An interview with Vidal Gomez
Luis Arce is far in the lead in polls for Bolivia’s repeat election, after his MAS comrade Evo Morales was overthrown in last November’s military coup. The postcoup regime has attracted almost no popular support — the question now is whether Bolivia’s right will even allow free elections to take place.
Eight months since the military coup in Bolivia, right-wing leader Jeanine Áñez’s “transitional government” has done little to establish its legitimacy — among Bolivians, that is. Though she enjoys the favor of the Trump administration and figures like Venezuelan opposition leader Juan Guaidó, Áñez currently languishes in a poor third place in polls for the re-run election slated for September 6, enjoying just 13 percent support.
The most recent polls suggest that Movement Toward Socialism (MAS) candidate Luis Arce is set to score 42 percent in the first round, showing the continuing popular support for ousted president Evo Morales’s party. The question now is whether the forces who orchestrated the military coup will allow free elections to go ahead — with far-right leader Luis Fernando Camacho complaining to the Organization of American States that MAS’s bases of influence should be uprooted first.
Vidal Gómez was part of a new generation of political actors in Morales’s government. Today, he is the president of the Plurinational Youth Council, delegate to the Central Obrera Boliviana (COB), and president of the Intercultural Youth. His political career began in the coca fields and agricultural area of the Yungas, organizing union activity among young people and producers in his region. He spoke to Anton Flaig about the situation in postcoup Bolivia, ahead of the planned elections.
After the electoral crisis in Bolivia, in October–November 2019, many spoke of a coup and publicly denounced an atmosphere of political persecution. What do you think?
Yes, all representatives of social organizations have suffered from political persecution. They have been repressed, not only by way of outright massacres, but also through judicial measures and threats from the minister of government, Arturo Murillo.
The social organizations have fought for a date to be set for the elections and for us to have a democratically elected government. But because of this they have been repressed by Murillo. He repeatedly threatened the president of the senate [Eva Copa, from Morales’s MAS-IPSP], social movement leaders, and even young people who publish criticism of the government on social networks.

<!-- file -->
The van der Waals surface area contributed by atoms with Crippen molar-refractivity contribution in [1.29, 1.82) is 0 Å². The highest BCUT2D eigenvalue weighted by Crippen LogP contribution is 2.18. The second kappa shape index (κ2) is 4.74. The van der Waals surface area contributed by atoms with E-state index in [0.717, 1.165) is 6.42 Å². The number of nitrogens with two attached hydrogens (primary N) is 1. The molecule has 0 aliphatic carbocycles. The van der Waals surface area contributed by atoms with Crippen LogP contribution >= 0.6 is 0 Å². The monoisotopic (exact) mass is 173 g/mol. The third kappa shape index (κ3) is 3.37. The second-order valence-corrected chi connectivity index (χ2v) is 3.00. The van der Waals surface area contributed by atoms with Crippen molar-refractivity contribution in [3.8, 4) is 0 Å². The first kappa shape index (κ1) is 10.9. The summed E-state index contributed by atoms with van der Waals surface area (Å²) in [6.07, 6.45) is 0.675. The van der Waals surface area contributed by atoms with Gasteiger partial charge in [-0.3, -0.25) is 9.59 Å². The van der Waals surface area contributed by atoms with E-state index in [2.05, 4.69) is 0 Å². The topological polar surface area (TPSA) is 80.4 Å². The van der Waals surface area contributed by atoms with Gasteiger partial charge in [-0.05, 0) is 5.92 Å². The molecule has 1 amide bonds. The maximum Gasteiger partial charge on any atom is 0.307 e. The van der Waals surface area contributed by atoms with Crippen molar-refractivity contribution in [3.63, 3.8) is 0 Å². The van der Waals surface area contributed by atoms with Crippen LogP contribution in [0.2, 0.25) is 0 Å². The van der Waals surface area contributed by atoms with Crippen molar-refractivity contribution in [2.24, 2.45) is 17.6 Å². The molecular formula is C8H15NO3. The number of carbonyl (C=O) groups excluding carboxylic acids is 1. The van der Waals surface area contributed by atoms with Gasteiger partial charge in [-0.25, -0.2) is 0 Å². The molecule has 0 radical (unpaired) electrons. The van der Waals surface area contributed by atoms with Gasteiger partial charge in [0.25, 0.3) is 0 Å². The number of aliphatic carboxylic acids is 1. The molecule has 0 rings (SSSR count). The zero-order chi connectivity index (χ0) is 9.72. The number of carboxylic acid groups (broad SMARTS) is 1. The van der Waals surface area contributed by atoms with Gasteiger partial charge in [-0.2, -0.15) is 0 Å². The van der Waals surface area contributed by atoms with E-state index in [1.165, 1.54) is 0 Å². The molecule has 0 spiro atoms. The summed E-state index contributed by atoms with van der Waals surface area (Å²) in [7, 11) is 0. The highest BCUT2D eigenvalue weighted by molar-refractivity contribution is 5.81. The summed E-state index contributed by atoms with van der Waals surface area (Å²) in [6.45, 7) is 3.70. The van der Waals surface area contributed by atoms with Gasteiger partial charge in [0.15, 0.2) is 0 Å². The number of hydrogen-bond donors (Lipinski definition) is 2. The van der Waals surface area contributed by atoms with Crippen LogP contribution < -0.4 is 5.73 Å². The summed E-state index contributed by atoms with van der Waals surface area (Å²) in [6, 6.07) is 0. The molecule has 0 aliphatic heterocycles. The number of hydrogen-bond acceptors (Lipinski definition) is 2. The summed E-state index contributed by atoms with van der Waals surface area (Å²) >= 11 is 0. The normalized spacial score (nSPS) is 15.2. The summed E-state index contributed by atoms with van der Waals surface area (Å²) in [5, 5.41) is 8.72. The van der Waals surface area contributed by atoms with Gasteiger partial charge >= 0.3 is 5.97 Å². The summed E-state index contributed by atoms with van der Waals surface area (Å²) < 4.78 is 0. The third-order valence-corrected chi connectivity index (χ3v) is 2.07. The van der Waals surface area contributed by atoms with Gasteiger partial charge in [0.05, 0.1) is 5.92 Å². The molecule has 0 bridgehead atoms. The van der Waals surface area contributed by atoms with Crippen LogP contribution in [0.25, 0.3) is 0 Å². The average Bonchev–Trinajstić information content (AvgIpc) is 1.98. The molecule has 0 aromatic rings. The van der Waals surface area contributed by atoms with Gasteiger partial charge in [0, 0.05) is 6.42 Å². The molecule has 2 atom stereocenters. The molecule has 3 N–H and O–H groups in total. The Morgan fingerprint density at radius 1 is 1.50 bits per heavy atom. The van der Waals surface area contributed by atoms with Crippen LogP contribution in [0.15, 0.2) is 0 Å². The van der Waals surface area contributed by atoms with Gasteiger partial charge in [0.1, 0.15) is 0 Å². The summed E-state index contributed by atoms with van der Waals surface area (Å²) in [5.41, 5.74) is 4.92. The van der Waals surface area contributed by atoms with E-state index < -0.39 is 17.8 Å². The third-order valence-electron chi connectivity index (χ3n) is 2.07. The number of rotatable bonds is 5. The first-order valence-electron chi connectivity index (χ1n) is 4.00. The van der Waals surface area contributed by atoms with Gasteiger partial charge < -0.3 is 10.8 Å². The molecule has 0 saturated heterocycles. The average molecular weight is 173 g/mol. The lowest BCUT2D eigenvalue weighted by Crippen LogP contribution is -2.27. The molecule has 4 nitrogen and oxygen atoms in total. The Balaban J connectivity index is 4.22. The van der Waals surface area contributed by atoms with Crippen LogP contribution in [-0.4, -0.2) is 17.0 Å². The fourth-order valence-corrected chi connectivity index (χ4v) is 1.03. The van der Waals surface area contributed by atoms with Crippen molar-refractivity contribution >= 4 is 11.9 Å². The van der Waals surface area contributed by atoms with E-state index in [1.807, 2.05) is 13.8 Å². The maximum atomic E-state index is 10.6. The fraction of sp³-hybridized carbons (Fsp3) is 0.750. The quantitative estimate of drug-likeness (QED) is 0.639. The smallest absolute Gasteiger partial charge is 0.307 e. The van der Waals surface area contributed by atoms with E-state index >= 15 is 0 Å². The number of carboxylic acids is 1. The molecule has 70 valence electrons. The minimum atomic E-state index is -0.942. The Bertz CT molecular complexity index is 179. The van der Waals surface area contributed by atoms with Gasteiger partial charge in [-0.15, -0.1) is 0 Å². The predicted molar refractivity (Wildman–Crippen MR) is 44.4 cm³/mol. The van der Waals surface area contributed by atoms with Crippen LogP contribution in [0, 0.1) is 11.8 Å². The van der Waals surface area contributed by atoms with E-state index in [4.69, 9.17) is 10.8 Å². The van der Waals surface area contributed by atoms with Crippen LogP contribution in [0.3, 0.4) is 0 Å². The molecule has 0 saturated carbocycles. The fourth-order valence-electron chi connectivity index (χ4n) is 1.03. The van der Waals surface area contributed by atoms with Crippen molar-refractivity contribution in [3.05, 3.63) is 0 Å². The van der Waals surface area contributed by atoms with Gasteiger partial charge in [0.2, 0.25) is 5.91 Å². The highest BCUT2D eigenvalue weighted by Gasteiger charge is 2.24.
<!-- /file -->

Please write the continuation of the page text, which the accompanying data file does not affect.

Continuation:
Indeed, Murillo ordered the arrest of a young man in Santa Cruz just for being in MAS WhatsApp groups. I am also in more than ten such groups, and I could have been arrested, but there are still no trials. We have seen that 90 percent of the media are allies of the transitional government, which is also using the pandemic to extend its mandate, unconstitutionally, so that there are no elections. They do not want the party of social movements — that is, the MAS-IPSP — to succeed.
COVID-19 was the perfect excuse for Jeanine Áñez’s authoritarian government and the Supreme Electoral Tribunal (TSE) to postpone the re-run elections from May 3 to September 6. Apparently Áñez’s de facto government does not want elections and intends to blame MAS-IPSP for public health problems. Do you think the elections will be held in September?
The TSE has already given a date, September 6. Social organizations and youth are hoping that the electoral tribunal can be an independent body. We are seeing that the formula used by the transitional government is to apply threats.
They did this through a letter to the president of the Senate accusing her of doing more than her powers allow. Yet they also asked her for a health and biosecurity report for the elections. These are things that the president should do. But instead, Áñez dodges them and passes the ball to us — the social movements — blaming us for not taking the steps they should be taking.
Áñez must understand that we can bring down any coup government. We ask her to reconsider and avoid subduing a united people, a people with conviction, a people that wants better days for Bolivia.